“Really.” The EMT raised an eyebrow and turned to Onin. “She’s been out there a while, probably delirious. I’ll stabilize her and call the hospital. You can go back to your exercises now.”
“Exercises?” Saija said.
“Yes,” Karen clapped her hands together. “Your friends are here at team building boot camp. And I must say they worked together really well helping you!”
“Seriously?” Saija burst into laughter. “Team building bootcamp? That’s great. You got sent back to preschool. I can’t believe you defeated me. When my former master finds you, he’ll tear right through you.”
She doubled over with laughter and rolled toward the edge of the bed, and managed to catch the handrail before she fell off.
“You’d better go,” the EMT said.
“We’re staying. She’s very dangerous,” Onin said.
“I’ll go call Professor Jekao,” Kasai said.
“Speaking of which,” Saija shuffled on the bed. “I’ll hop off and try to die with some dignity.”
“You can’t go—”
Before the EMT finished speaking, Saija swung off the bed, slammed his head into the wall, slipped his pen from his front pocket, and had it pressed into his throat.
“Saija, sit down,” Onin said.
“Huh, right,” Saija held out her hand. Nothing happened. “Um, there’s supposed to be a portal there.”
Onin reached out with his thoughts to the servitor. It was still in healing mode. Onin pointed to the servitor that was still attached to her right leg.
“Between that, whatever the rot is that you mentioned, blood loss, and everything else, you’re in no condition to fight. Now, sit down, or I’ll make another servitor and force you to sit.”
Saija hopped over to the bed, slammed her butt down onto it, and crossed her arms.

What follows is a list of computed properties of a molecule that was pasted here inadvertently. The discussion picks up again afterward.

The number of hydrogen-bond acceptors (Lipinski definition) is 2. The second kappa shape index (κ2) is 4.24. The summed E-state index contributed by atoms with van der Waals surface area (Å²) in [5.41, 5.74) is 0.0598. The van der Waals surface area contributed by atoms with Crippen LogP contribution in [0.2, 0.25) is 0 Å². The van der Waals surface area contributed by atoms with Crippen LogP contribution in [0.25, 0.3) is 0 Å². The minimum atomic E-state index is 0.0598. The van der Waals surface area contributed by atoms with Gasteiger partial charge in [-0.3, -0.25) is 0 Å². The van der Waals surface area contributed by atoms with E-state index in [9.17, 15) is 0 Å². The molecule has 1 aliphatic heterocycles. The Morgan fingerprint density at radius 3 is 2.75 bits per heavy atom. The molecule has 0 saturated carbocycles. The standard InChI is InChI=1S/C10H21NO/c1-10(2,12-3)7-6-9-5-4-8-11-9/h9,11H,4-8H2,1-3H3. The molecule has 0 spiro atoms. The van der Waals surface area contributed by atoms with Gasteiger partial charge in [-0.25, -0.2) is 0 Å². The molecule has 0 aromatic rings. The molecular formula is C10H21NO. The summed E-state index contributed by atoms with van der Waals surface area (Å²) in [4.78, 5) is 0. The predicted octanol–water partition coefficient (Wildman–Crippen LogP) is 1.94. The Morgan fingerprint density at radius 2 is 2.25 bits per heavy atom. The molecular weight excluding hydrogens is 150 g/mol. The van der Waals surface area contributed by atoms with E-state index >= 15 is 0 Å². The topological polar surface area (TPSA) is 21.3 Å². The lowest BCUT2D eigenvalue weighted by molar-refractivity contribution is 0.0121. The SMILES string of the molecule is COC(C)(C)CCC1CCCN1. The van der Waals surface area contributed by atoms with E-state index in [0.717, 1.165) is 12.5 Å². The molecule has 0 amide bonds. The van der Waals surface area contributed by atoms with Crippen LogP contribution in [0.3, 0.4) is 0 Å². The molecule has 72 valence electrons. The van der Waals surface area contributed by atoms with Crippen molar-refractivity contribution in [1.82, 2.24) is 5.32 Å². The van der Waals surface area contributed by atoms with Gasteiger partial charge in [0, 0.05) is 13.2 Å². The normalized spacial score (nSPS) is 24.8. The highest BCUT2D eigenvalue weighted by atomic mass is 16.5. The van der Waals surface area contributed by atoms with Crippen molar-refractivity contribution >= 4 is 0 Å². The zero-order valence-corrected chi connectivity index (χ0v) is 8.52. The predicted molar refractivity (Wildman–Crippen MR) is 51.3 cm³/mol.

Professor Jekao arrived four hours later. He must have run to the monorail station as soon as Kasai had called him to have arrived that quickly. Four policemen were with him. While they secured the room, Professor Jekao motioned for Onin to join him in the hallway.
“This is the girl that attacked you earlier?” the professor asked.
“Saija, yes, sir.” Onin nodded. “She needs to have that leg looked at. May we be present for her debriefing, sir?”
“Ordinarily, I’d say you could observe, but you’re not finished here yet.”
“Oh.” Onin looked into the room, then back at the professor. “We’re already involved in this. She’s really strong, and she’s got some kind of master, and we wanted to see it through.”
“I admire your dedication, but she needs to be checked out at the hospital first. After that, you have to go through proper channels. The only reason you’re involved in this at all is because you and the others have strong gifts and are, well, good bait. That said, you’ll likely be needed to flush out the rest of the people involved. Finish learning how to work as a team here, then come back to Dabrath. I’m sure we’ll know more by then.”
Onin sighed. He and the others did need to be able to work as a team. That much was evident from the disasters they seemed to make of every mission so far. On the other hand, he wasn’t at all confident in the ability of the police to keep Saija contained.
Onin yawned. It wasn’t even light out yet, and Karen had already dragged them back out to the lawn in front of the cabin. Tannin, Kasai, and Cerina stood next to him, forming a loose semi-circle. Had the others gotten any sleep, or were they also up all night wondering about Saija, her master, and everything? Tannin looked half-asleep, but he always did when someone made him get out of bed before noon. Kasai looked introspective, but again, she always did. Cerina, now there was a mystery. Her face was blank, and she picked at imaginary dirt under her nails. Why was she so angry all the time?
“Okay, everyone,” Karen said. “Today we’re doing a maze. Only it’s more like a minefield.”
She even sounded perky at oh-dark-hundred. Perhaps Tannin was onto something, about her not being Gesaran.
“Today is all about communication and working together as a team.” Karen lead them around the corner of the building. “One person is going to be blindfolded, and the rest will guide him or her through the maze. One person will give one direction, the next person will give the second direction, and so on. But watch out! There are traps you’ll want to avoid.”